In April 2005, he was tried for crimes against humanity committed between 1976 and 1977 and, having proved his responsibility in the death of thirty people and an illegal detention followed by torture, was sentenced to 640 years in prison. In July 2007, after checking complicity in 255 other illegal detentions, the Spanish Supreme Court increased the sentence to 1,084 years.
International legal cooperation
Over 22 years in the post of Judge of the Central Court of Instruction No. 5 of the High Court, Garzón gained extensive experience in international legal cooperation with numerous countries, including Latin America: Argentina, Colombia, Mexico, Venezuela, Brazil, Paraguay, Uruguay, Bolivia, Panama, Guatemala, The Bahamas, Chile, Ecuador, Costa Rica, Peru, The Dominican Republic and Puerto Rico.
In Europe: France, Britain, Holland, Belgium, Switzerland, Italy, Portugal, Turkey, Albania, Austria, Hungary, Poland, Andorra, Cyprus, Germany, Denmark, Sweden, Finland, Ireland, Monaco, Norway, Liechtenstein, Jersey, Russia, and Greece.
In Africa: Morocco, Algeria, Egypt, South Africa, Cape Verde and Mozambique.
In Oceania: Australia; in Asia: Israel, Jordan, Syria, Lebanon, Yemen, Saudi Arabia, Iraq, Afghanistan, India, China, Laos and Indonesia.
North America: Canada and USA.
With international organizations: International Criminal Tribunal for the Former Yugoslavia, the International Criminal Court and Justice Committee of the U.S. Senate in the Pinochet case, among others.
The internationalization of criminal investigations under the jurisdiction of the High Court impose great dedication and an inertia that if not properly controlled and directed can frustrate much of the investigation started. Therefore knowledge, harmony and a good relationship with the judiciary, police and political-institutional bodies of other countries are essential.
The work of institutional and personal closeness is crucial to the success of good cooperation in the fight against terrorism, drug trafficking, organized crime, financial crime, and crimes against humanity. Good relationships with colleagues and coordinated estates is basic as well as the development of cooperation projects or initiatives such as L ‘Appel de Geneve 1996 created by seven judges which included Garzón and European prosecutors and which marked the beginning of a groundswell of cooperation between the different European countries.
The magistrate likewise promoted numerous open rogatory commissions for joint action; simultaneous operations with up to 10 countries in the Green Ice case in 1991. Live arrests between Spain and France.; or Portugal; or Italy would not have been possible without that opening abroad. Figures of controlled deliveries, delivery of people, test transmissions, opening partnerships, overcoming reluctance, development of cooperation were possible, largely thanks to the pioneering personal contacts and the existence of the High Court itself.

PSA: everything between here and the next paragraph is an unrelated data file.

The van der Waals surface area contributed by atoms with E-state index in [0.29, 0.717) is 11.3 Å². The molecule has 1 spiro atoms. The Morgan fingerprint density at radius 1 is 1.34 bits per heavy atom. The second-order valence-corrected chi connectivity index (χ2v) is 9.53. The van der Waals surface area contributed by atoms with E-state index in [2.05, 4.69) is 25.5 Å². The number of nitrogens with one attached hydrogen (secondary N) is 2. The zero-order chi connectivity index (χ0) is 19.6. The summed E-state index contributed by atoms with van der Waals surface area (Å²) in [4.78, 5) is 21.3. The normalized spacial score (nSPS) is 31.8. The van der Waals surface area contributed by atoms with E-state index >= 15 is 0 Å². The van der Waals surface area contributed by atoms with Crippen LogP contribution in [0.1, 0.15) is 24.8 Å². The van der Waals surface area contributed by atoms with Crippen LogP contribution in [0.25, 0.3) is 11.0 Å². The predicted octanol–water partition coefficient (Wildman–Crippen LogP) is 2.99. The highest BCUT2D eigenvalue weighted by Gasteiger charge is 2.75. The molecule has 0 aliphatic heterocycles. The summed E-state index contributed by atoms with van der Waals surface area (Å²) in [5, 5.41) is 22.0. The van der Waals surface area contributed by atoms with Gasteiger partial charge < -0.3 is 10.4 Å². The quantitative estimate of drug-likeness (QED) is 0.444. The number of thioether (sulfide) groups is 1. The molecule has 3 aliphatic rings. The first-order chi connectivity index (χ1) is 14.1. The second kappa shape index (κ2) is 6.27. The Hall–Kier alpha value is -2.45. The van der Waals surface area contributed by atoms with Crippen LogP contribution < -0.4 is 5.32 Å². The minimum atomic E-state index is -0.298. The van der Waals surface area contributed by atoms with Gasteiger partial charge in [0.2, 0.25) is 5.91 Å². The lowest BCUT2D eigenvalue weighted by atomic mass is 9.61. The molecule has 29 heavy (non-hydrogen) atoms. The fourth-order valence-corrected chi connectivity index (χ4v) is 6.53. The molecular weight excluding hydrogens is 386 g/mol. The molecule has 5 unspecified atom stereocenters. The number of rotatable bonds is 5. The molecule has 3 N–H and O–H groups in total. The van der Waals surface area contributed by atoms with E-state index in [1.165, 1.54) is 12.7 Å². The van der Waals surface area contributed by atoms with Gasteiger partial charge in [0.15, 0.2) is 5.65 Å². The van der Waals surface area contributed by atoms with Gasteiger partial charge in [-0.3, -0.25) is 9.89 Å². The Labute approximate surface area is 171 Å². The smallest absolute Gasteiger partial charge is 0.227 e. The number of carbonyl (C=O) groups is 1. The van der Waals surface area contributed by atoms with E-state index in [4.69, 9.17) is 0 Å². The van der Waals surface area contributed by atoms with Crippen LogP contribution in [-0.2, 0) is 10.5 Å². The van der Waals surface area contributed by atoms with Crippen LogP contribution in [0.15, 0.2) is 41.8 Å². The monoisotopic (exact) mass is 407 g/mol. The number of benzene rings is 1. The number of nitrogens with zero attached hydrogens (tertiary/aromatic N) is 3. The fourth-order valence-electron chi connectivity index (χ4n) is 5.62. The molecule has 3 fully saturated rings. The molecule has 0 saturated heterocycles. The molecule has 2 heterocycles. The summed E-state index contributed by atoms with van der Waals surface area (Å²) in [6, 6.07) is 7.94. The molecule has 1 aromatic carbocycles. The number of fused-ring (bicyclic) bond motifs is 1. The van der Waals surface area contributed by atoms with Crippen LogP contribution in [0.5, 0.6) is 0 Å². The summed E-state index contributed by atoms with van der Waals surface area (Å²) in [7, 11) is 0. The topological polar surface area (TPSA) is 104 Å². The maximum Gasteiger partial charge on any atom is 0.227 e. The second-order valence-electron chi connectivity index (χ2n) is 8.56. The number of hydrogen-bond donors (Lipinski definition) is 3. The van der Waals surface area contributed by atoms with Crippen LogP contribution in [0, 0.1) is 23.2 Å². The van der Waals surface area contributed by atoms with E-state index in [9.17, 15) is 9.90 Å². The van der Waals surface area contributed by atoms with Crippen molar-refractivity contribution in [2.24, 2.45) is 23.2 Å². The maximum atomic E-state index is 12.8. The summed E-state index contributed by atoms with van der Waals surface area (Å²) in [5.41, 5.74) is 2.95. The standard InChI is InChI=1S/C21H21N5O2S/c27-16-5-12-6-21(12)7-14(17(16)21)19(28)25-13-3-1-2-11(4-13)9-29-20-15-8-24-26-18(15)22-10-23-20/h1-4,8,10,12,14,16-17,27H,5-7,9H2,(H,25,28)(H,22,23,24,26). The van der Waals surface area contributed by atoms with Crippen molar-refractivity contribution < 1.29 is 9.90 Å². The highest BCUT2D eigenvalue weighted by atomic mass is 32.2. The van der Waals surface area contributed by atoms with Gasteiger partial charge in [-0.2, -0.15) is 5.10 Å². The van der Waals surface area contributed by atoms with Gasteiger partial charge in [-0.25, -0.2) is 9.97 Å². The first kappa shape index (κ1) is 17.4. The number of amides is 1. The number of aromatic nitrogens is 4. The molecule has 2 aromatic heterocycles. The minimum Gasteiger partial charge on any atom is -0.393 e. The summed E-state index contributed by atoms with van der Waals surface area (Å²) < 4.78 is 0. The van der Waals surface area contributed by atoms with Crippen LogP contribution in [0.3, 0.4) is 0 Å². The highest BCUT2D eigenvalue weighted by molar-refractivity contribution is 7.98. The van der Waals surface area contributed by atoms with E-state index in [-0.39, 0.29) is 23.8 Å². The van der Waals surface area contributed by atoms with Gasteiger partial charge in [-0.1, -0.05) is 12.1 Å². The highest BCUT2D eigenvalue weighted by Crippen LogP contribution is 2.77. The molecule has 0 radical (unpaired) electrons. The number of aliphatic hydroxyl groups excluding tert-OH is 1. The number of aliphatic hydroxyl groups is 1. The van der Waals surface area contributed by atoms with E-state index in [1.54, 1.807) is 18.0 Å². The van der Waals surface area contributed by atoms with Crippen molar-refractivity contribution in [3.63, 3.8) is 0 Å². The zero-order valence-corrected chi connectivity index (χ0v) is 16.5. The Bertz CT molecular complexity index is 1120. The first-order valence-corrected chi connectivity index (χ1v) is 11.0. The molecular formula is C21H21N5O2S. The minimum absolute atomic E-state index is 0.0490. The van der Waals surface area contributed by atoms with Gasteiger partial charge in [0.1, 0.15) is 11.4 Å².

Contacts with countries far removed from the Spanish legal system like Saudi Arabia and with as many difficulties as the U.S. were unblocked after the relevant views and efforts of explanation; or international terrorism investigations on the Revolutionary Armed Forces of Colombia (FARC) with intense coordination and cooperation with the Attorney General’s Office.
Investigation on terrorism, genocide and torture, under the Universal Principle of Justice, committed in the Western Sahara and in which different political and military leaders of Morocco were charged.
In 2000, the Argentine poet Juan Gelman provided a complete list of Uruguayan repressors to Baltasar Garzón
On Wednesday, November 8, 2000, the Argentine poet Juan Gelman and his partner, Mara La Madrid, testified before the Spanish judge Baltasar Garzón. Gelman gave the judge the names of 43 Uruguayan military personnel and police who had key positions in the structure of repression during the years 1975 and 1976 and requested they be tried. It was some 35 army officers, two Navy officers and six of the police.
The Argentine relived the history of the persecution suffered by his family before Garzón who was investigating the disappearance, torture and killings of some 600 Spanish during the Argentine military regime between 1976 and 1983.
Gelman had taken thirteen years to find the remains of his son who was killed and thrown into a cement drum after being kidnapped by the Argentine military in 1976, and he reconstructed the tragedy of his daughter-in-law, who was taken to a secret prison in Montevideo (Uruguay) and then to a military hospital to give birth.
His son’s wife was killed in late December 1976, when she was only 19 years old, and the girl was “deposited” at the gates of the house of a policeman and his wife, who became her parents.
Extraditions former Yugoslavia
Garzón has acted in passive extradition as well as the European Arrest Orders of the International Criminal Court and the International Criminal Tribunal for the former Yugoslavia, procedures in which the High Court has exclusive jurisdiction